Panasonic 360° Camera Stands Up to Third Degree
Here is a review of the Panasonic’s WV-SFV481 360⁰ network camera.
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You know the old adage, “When it rains it pours”? There seems to be a plethora of 360⁰ cameras in the CCTV market to-day, but that’s a good thing. Competition and innovation drive the market and result in better cameras for everyone. The WV-SFV481 is one of Panasonic‘s offerings in the panoramic view camera market. The company has several models in its 360⁰ series offerings with the WV-SFV480 and the WV-SFV481 being the newest entries in the i-PRO ULTRA 360 class.
Building on previous models, the WV-SFV480 (indoor) and WV-SFV481 (outdoor) cameras both have a 12-megapixel (MP) imager that, when incorporated with the integral fisheye lens, produces a 9MP maximum usable image. Both models are designed to provide maximum coverage of a location/area from a single lens assembly via their wide angle lens. Both cameras are designed to provide 180⁰ viewing across the vertical and horizontal planes from the camera’s single lens. This multiviewing angle capability provides the user with several viewing options, which can reduce the number of cameras required to cover a wide area. I have previously noted the advantage of this technology versus the older wide-angle cameras that only provide a 180⁰ panoramic view via three-four camera assemblies in a single housing. Those camera views often don’t match up well due to alignment issues with the different imagers in the assembly and can’t provide varied multiviews like the Panasonic cameras can.
Panasonic WV-SFV481 360° Network Camera
- Network IP camera
- Designed for wide area/multiple angle coverage
- Easy to install
- Provides multiple views from one camera assembly
- No proprietary software required to be installed
- Onscreen manipulation a bit tricky
- SD card issues may be a “new camera” bug
When unpacking my WV-SFV481 camera review unit I noticed something that tends to make someone like me a bit leery. On the face of the camera body was a sticker with the word “sample” emblazoned in red letters. Needless to say this is something that every evaluator hates to see – in the back of your mind you’re thinking, “Is this what the public will be using or a ‘special’ camera?” Hoping I had the shipping version I proceeded to examine the camera and its accessories.
RELATED: Panasonic Network Camera Packed With Installer-Friendly Features
The WV-SFV481 resembles the various mini-domes common in today’s CCTV market and is of average size when compared to other manufacturers. The product is designed as a vandal-resistant camera and carries an IK10 vandal rating highest on the EN 62262 standard. The assembly consists of an upper dome (camera) assembly, an integral mounting plate and a base mounting plate. The base mounting plate is designed to allow the camera to be mounted where wire penetrations are not practical and the use of conduit is called for. The integral mounting plate is used in locations where the wiring can be accessed and secured directly under the camera assembly. All of the case components felt solid and their design and construction appeared to be well thought out. There is a lock/unlock indicator on the side of the camera assembly that is utilized when the base mounting plate is used and is there to show when the camera assembly is aligned with the internal securing screw. This can be a bit tricky to lock in place if you are doing an evaluation and the base mounting plate wasn’t secured to anything. Once the assembly was locked into place I knew (and felt) the mating had occurred properly and the securing screw was easy to fasten down.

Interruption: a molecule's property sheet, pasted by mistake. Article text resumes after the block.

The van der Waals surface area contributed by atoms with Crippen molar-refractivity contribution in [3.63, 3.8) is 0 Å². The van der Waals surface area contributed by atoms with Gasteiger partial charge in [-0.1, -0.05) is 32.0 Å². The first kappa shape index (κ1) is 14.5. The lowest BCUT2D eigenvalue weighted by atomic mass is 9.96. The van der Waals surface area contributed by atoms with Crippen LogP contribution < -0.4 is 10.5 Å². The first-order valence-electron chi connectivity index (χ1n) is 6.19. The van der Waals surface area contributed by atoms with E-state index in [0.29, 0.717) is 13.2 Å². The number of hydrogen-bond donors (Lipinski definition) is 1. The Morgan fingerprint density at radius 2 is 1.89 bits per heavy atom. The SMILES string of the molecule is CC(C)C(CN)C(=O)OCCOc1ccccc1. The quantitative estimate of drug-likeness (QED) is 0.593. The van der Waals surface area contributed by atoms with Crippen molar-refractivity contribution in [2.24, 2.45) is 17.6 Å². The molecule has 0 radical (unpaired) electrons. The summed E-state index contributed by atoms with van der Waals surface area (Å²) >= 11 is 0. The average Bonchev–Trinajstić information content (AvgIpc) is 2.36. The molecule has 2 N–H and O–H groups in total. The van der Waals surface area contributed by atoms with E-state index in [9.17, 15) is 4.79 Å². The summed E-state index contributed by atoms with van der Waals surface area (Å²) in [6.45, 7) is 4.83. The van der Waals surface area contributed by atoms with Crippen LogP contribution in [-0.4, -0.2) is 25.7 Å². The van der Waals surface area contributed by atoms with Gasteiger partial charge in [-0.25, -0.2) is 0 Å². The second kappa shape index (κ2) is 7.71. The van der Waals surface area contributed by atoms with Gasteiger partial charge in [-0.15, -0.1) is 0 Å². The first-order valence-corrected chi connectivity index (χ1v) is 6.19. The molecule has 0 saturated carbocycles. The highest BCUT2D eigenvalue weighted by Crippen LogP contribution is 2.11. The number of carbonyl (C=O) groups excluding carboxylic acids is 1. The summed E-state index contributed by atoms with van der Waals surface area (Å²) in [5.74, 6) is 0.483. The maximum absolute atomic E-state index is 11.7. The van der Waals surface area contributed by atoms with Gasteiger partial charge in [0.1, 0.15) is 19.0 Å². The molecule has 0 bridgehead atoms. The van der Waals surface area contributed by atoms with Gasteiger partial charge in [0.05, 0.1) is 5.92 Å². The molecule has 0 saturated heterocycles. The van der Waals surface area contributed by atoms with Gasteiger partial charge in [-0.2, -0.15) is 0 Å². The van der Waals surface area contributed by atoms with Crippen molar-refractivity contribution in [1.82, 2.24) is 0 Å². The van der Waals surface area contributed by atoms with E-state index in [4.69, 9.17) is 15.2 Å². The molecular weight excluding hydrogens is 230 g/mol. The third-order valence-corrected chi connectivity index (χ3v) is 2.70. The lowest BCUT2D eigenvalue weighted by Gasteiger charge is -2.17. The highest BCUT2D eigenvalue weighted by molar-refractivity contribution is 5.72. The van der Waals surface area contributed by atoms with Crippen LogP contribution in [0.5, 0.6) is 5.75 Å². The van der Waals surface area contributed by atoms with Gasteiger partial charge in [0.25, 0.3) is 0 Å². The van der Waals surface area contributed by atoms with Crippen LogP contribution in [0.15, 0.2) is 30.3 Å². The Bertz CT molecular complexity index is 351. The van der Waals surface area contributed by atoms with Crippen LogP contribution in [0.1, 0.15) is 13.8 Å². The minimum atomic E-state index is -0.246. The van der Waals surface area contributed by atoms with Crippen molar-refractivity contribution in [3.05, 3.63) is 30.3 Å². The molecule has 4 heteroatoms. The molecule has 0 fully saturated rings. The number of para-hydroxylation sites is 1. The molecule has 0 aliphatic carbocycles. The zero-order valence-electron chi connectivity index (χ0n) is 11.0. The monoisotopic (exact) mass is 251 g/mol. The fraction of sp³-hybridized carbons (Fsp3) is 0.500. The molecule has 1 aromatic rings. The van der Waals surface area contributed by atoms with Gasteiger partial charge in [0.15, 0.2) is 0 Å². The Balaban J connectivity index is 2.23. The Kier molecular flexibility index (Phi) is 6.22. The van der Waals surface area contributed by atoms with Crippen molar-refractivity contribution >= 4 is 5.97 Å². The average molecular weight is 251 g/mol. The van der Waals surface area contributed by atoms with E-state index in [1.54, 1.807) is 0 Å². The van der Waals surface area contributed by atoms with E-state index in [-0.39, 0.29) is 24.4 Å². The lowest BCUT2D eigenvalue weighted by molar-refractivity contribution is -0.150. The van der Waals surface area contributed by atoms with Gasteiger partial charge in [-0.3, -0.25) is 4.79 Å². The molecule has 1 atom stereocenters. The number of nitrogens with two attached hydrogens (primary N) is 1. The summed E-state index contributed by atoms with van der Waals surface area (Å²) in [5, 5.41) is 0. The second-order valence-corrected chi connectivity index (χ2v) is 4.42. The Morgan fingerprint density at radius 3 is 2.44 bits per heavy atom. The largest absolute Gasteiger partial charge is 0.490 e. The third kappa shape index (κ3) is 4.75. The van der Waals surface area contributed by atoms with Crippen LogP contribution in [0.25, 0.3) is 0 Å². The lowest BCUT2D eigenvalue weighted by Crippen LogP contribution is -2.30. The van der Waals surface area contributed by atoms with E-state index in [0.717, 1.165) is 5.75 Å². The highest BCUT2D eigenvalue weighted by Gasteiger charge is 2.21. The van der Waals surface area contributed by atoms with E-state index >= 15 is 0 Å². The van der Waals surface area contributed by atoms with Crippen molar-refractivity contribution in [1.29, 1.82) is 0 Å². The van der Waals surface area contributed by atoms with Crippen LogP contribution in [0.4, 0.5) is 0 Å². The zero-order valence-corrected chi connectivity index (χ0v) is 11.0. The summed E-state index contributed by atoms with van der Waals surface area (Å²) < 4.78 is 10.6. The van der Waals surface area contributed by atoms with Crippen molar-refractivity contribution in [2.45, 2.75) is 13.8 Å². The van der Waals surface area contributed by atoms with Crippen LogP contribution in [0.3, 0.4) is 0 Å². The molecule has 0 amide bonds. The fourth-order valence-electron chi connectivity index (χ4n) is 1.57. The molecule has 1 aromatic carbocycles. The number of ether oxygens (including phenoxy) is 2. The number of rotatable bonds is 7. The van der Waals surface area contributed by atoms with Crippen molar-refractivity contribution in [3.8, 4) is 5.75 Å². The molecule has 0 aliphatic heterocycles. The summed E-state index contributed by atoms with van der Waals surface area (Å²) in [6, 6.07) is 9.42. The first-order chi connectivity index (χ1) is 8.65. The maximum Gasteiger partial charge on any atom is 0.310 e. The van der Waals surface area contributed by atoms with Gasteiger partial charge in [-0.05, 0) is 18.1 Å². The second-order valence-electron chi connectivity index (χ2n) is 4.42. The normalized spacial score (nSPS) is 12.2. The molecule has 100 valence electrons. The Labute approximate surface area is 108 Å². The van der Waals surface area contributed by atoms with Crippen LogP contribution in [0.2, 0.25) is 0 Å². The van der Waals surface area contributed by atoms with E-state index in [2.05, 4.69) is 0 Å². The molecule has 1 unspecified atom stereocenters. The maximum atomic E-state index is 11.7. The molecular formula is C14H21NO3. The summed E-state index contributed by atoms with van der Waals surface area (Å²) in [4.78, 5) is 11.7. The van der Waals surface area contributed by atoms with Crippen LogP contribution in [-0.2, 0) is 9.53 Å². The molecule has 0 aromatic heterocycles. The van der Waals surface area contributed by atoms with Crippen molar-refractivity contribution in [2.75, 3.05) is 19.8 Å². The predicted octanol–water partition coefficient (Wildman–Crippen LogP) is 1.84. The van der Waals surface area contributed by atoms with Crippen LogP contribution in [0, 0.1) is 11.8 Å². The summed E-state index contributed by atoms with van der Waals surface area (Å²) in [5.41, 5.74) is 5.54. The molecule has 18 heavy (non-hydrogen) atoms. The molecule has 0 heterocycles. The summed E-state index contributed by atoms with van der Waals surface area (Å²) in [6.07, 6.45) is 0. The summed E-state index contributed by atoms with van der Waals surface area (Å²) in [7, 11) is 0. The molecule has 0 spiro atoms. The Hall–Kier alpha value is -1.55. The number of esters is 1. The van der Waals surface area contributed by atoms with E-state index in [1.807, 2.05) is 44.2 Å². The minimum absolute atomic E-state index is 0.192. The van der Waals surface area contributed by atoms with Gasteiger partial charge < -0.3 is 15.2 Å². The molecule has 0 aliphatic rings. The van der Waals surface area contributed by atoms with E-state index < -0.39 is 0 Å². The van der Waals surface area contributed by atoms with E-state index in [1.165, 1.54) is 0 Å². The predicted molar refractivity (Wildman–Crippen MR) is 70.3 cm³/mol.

The camera is designed to be powered via two sources. As with the majority of IP cameras today, it can be powered via the assembly’s RJ45 connector via PoE, or via a 12VDC power jack allowing external power to be supplied locally if necessary. This model has an operating temperature range of -4⁰ to 122⁰ F, is water-resistant and carries an IP66 rating for the WV-SFV481 model. The camera assembly has a built-in SD card slot that accepts cards up to 64GB. This feature allows the camera to store video locally (both alarmed and regular recordings) and can provide the user’s video management system (VMS) with any lost video images should there be an interruption in the data stream. This slot is located under a trapdoor on the side of the camera assembly, which also houses the network connection lights and reset switches. At first I thought the use of an SD card was going to be a breeze for my testing; unfortunately that thought didn’t last long and will be noted later in this evaluation.
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